Layoffs in the RV Industry - Page 2 - Fiberglass RV


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Old 03-06-2012, 02:24 PM   #15
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Originally Posted by Roger C H View Post
I am sorry if you feel capitalism is at fault. At least it is private individuals who are taking the hit. In socialism central planners are even worse at gauging markets, and everyone takes the hit for their errors.
You're right Roger.
I think sometimes we forget it was Capitalism and those wonderful Documents called the Declaration of Independence and the Constitution which created the most free, generous, powerful, rich, sucessful Country in JUST 236 years.
As countrys go America's still a kid.
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Old 03-06-2012, 03:19 PM   #16
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I have no clue how you guys can connect the downturn in the RV industry with capitalism, socialism, or any other ism. This sort of thing has been going on since the first caveman invented the spear and put all the rock throwers out of business. All businessmen are gamblers at heart who try to make products that they think will sell. They base their livelihoods on trying to predict the future. In this case, their predictions were off and they stand to lose their investments. This is not different than when American car manufacturers decided to corner the market on big SUV's and saw the demand suddenly vanish. It will happen in the future when transporters are finally invented and send all the rocket ship manufacturers into bankruptcy.
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Old 03-06-2012, 03:33 PM   #17
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Originally Posted by honda03842 View Post
.............The way fuel prices are going, the existence of large RVs will gradually be self correcting. It's incumbant on small manufacturers to create RVs that can be towed by economical vehicles. The way things are going, towing a fiberglass trailer with a tow vehicle that gets 15 mpg will be like driving that large bus that gets 5 mpg.......
I agree that downsizing will correct the fuel price situation; people in EU are still using RV vehicles at $8/US gal. The shocker for me is how slow this self-correction is happening in both car and RV business.
George.
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Old 03-06-2012, 03:49 PM   #18
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Exclamation This is NOT a political debate website.

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Originally Posted by Terry G View Post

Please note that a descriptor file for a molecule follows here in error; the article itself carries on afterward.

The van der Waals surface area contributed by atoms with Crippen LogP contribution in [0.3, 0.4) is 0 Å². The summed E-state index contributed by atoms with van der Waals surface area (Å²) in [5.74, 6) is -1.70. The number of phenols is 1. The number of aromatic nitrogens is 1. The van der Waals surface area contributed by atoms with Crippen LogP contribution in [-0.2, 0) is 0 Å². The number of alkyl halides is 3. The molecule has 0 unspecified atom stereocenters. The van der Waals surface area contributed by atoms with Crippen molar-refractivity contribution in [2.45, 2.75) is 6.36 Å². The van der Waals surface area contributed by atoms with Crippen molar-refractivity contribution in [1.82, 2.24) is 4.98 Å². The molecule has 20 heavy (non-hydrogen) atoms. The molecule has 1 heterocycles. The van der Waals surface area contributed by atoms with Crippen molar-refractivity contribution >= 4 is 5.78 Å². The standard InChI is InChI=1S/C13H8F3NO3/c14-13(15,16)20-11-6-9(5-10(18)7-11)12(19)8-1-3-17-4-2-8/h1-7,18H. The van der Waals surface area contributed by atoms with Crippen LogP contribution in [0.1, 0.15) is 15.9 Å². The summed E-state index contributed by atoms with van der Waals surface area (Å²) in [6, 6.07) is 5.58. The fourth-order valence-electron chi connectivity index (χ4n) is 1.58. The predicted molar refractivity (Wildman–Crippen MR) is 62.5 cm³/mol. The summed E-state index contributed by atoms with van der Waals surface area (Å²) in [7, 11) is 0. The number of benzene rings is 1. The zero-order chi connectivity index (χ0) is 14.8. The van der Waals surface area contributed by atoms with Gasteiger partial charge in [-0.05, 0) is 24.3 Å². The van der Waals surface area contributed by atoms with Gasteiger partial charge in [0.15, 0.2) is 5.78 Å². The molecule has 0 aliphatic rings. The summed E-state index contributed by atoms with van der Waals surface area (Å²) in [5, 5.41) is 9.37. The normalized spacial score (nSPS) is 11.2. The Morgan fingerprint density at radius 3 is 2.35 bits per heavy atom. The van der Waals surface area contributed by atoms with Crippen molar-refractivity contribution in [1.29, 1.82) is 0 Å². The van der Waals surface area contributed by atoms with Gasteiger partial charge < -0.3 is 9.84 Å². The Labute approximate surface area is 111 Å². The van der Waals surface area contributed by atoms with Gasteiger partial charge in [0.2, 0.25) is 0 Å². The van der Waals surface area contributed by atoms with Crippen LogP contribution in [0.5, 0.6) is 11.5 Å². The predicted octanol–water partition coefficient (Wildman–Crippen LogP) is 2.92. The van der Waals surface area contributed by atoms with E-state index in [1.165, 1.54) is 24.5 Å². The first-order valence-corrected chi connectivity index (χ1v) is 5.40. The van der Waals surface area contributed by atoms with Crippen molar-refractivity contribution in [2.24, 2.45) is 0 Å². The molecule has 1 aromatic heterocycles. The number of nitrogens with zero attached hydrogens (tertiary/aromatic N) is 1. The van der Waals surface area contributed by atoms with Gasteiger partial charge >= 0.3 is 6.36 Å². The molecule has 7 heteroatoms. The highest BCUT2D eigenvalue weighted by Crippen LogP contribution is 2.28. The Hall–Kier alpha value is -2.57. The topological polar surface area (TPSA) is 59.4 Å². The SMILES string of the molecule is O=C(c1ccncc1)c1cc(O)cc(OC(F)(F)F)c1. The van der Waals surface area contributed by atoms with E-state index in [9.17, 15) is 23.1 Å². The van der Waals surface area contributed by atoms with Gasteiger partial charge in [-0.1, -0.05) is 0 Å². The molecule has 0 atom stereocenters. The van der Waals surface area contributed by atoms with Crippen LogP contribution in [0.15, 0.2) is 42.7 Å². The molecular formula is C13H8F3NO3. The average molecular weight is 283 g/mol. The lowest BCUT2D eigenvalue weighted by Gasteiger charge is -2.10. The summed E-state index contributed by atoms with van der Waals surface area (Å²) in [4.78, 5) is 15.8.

I have no clue how you guys can connect the downturn in the RV industry with capitalism, socialism, or any other ism.
Thank you Terry for pointing this out.
People, please find a different Website to debate the merits of politics. Let's not poison the well here for those of us who are focusing on Molded Fiberglass Towables.
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Old 03-06-2012, 06:05 PM   #19
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My wife and I are planning a trip for the end of April . When I contacted a campgrounds about getting a site , the owner E- mailed me back that the weekend I wanted was Spring cleanup weekend and that if we helped, camping was free and so was dinner This is a pleasant first for me
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Old 03-06-2012, 06:31 PM   #20
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My wife and I are planning a trip for the end of April . When I contacted a campgrounds about getting a site , the owner E- mailed me back that the weekend I wanted was Spring cleanup weekend and that if we helped, camping was free and so was dinner This is a pleasant first for me
The return of bartering? I know it is becoming popular. Sounds like a good deal!
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Old 03-06-2012, 09:31 PM   #21
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Bartering and workamping are an excellent way to ride out the economy..or to spend the rest of your life if you choose.

I have been doing this for over 3 years now and have learned very quickly that the $$$$ # on your paycheck is only part of the equation for making ends meet. Its not what you make, its what you don't spend.

I have not paid rent for most of those 3 years. Part of my work "Compensation Package", even at the motorhome dealer, includes a place to park my rig. Obviously, when I am camphosting, I get my site for free and a stipend for utilities..non taxable all the way around. I also get a full time wage.

At the motorhome dealer I work at in the winter, I live onsite and get a salary/wage ta boot.. full time. I am not going to get rich, no. But I eat daily, am warm, clean and I have a roof over my head. My living "space" is comfortable and private.